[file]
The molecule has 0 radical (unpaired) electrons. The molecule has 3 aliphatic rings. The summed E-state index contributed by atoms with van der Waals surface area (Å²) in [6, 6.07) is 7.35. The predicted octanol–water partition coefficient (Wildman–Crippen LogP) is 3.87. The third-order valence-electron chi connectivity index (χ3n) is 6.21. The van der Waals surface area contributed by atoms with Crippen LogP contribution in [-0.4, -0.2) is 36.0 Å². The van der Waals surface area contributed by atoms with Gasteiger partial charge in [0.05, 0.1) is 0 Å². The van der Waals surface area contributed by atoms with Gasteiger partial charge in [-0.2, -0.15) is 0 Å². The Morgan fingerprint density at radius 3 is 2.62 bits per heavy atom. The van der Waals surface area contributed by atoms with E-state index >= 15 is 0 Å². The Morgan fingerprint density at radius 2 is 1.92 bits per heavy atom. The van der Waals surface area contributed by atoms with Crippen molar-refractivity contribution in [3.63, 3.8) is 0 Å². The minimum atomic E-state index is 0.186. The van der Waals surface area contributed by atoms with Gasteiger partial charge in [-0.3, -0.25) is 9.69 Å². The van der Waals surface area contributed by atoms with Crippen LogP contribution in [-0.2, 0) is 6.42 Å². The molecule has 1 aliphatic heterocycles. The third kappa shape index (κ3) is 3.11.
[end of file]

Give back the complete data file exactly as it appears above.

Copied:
The molecule has 0 radical (unpaired) electrons. The molecule has 3 aliphatic rings. The summed E-state index contributed by atoms with van der Waals surface area (Å²) in [6, 6.07) is 7.35. The predicted octanol–water partition coefficient (Wildman–Crippen LogP) is 3.87. The third-order valence-electron chi connectivity index (χ3n) is 6.21. The van der Waals surface area contributed by atoms with Crippen LogP contribution in [-0.4, -0.2) is 36.0 Å². The van der Waals surface area contributed by atoms with Gasteiger partial charge in [0.05, 0.1) is 0 Å². The van der Waals surface area contributed by atoms with Gasteiger partial charge in [-0.2, -0.15) is 0 Å². The Morgan fingerprint density at radius 3 is 2.62 bits per heavy atom. The van der Waals surface area contributed by atoms with E-state index >= 15 is 0 Å². The Morgan fingerprint density at radius 2 is 1.92 bits per heavy atom. The van der Waals surface area contributed by atoms with Crippen molar-refractivity contribution in [3.63, 3.8) is 0 Å². The minimum atomic E-state index is 0.186. The van der Waals surface area contributed by atoms with Gasteiger partial charge in [-0.3, -0.25) is 9.69 Å². The van der Waals surface area contributed by atoms with Crippen LogP contribution in [-0.2, 0) is 6.42 Å². The molecule has 1 aliphatic heterocycles. The third kappa shape index (κ3) is 3.11.